Keywords: Recycled PET, RPET, additives, DSC, crystallization behavior, crystallinity, honeycomb sandwich panel
This note describes the importance of DSC to study crystallization behavior and crystallinity of recycled PET used in the production of honeycomb structures. Different raw materials are compared as well as the produced honeycomb structures. Moreover the influence of processing additives is investigated.
Sandwich panels are very popular for applications where high strength and low weight are required, e.g. automotive and aerospace. Typically they consist of a thicker low density central layer (core) and thin face sheets (skin) on both sides. Depending upon the application there are different demands for the skin and core layer. These can be accommodated by using a big variety of materials as well as structures. Following the example from nature – beehives – a honeycomb structure as a core has been widely used for many decades in aerospace, e.g. made of aluminum. Honeycombs from thermoplastic polymers have become increasingly important in pursuing material sustainability. An example is recycled PET (RPET) from post-consumer PET waste. The favorable properties of the RPET honeycomb in compression and shear loading make it a good candidate for applications in packaging, automotive and building .
The mechanical properties of the final structure depend amongst others upon the quality of the incoming raw material. RPET from different sources can largely differ with respect to molecular weight and impurity content. Differential Scanning Calorimetry (DSC) allows fingerprinting of the recycled PET waste. The processing history influences the crystallinity (and thus the mechanical properties) of the end-product. Quite often additives that influence the crystallization are used to speed up processing. DSC permits the study of the crystallization behavior in relation to cooling speed, as well as the influence of additives on it. Such a DSC study is done on a small scale (only a couple of mg of sample), before ‘wasting’ a large amount of material in the processing machines. Finally, DSC allows control of the crystallinity of the end-product  i.e. the honeycomb structure. This thermoplastic honeycomb is produced from a single extruded sheet by a thermoforming, folding and bonding operation in a continuous process.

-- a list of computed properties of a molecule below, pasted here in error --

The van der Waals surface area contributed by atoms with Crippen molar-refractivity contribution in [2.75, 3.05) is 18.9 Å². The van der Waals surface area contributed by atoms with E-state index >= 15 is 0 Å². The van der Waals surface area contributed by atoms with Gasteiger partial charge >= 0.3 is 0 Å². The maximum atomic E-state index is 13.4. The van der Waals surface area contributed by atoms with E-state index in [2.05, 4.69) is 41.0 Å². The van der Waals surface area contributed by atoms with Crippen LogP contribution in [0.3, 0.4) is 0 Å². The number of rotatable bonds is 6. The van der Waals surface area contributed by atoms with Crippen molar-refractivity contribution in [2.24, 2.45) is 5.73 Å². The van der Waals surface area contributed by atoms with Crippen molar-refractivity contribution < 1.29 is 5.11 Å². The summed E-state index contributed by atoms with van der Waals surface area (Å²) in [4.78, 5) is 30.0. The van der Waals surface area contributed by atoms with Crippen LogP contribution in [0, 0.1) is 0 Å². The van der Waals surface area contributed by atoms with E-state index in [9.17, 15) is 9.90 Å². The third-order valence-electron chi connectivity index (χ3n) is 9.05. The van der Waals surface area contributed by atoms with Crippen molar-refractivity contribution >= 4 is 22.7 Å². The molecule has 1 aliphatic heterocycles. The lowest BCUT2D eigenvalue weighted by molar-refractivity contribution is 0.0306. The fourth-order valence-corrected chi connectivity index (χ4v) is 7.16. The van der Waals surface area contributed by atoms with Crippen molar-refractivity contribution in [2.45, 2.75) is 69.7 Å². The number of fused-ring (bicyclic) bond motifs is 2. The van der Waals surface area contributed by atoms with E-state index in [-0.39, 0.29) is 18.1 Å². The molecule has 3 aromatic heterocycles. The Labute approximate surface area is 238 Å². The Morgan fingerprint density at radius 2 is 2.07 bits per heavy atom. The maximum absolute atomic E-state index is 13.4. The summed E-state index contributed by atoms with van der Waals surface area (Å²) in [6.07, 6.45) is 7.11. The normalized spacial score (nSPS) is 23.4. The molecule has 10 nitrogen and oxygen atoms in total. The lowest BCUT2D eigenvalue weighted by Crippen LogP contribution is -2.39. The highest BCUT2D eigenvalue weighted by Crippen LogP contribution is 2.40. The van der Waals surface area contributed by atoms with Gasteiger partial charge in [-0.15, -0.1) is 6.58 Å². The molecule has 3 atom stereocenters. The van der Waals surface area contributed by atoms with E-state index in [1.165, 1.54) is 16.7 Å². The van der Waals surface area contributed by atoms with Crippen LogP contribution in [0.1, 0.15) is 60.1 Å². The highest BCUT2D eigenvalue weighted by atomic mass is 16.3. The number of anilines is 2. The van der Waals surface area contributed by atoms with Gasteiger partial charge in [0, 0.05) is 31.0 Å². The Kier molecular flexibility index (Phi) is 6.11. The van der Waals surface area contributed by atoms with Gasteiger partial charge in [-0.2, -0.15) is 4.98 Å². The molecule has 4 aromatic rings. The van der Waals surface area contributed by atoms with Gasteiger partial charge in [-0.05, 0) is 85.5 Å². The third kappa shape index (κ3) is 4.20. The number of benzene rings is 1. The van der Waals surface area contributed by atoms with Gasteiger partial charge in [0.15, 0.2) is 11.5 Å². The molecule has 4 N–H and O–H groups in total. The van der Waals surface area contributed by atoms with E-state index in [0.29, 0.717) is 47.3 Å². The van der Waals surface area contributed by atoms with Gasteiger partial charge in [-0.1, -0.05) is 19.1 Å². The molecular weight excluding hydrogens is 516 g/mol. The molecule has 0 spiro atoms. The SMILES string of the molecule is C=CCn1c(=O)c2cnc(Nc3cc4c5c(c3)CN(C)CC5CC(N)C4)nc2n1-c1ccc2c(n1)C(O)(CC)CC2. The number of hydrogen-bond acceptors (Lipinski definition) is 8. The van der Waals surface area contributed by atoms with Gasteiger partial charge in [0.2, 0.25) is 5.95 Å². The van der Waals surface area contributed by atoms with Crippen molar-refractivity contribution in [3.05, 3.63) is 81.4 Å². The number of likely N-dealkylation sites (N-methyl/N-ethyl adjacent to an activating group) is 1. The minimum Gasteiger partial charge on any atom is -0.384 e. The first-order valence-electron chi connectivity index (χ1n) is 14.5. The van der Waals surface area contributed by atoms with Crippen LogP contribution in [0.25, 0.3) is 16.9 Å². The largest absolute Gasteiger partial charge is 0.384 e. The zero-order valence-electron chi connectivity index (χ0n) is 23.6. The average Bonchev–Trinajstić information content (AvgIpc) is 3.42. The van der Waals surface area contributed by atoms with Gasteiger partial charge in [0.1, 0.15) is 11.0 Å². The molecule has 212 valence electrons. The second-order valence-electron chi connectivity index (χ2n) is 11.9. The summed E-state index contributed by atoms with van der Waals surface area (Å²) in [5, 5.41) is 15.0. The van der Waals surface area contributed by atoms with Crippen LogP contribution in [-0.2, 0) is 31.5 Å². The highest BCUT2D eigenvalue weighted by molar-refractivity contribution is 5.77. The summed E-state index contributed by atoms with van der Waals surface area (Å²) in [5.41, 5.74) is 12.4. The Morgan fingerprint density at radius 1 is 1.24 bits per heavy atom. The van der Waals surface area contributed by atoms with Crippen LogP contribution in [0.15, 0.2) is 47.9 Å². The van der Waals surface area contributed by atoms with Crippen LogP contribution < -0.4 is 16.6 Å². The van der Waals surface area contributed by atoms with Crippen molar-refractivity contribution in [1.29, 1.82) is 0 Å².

All samples were provided by EconCore N.V.
Three types of RPET from different origin and quality were studied, all of which had been characterized by measuring the intrinsic viscosity (η). Sample 1 has the highest η, sample 3 the lowest.
The RPET base materials were tested as well as these materials after adding additives for influencing the crystallization behavior. Ultimately samples from the core of the finished honeycombs were checked for their crystallinity.
The DSC tests were performed using a TA Instruments Discovery DSC 25 equipped with RCS 90 cooling device. The samples were heated above the melting temperature up to 300 °C and kept isothermal for 1 minute. The crystallization behavior at different cooling rates and subsequent melting profile was measured. A ‘slow’ cooling rate of 10 °C/min was compared to ballistic cooling in the DSC. Subsequent heating from 20 °C was performed at a rate of 10 °C/min. Sample mass was ca 4-6 mg.
Results & Discussion
Figure 1 shows the cooling at 10 °C/min and subsequent heating of one of the RPET samples. The crystallinity is calculated by dividing the measured heat of crystallization or fusion by the heat of fusion for 100% crystalline PET, being 140 J/g [3-4]. As expected the crystallinity calculated from the reheating test is in agreement with the crystallinity calculated from the cooling test.
Figure 2 shows the heating at 10 °C/min of one of the RPET samples after ballistic cooling. In this case crystallinity can only be calculated from the heating curve and the heat related to the cold crystallization needs to be taken into account.
Note that in cases where cold crystallization or recrystallization hinder the accurate determination of the crystallinity, a Modulated DSC (MDSC) test is recommended [5-6].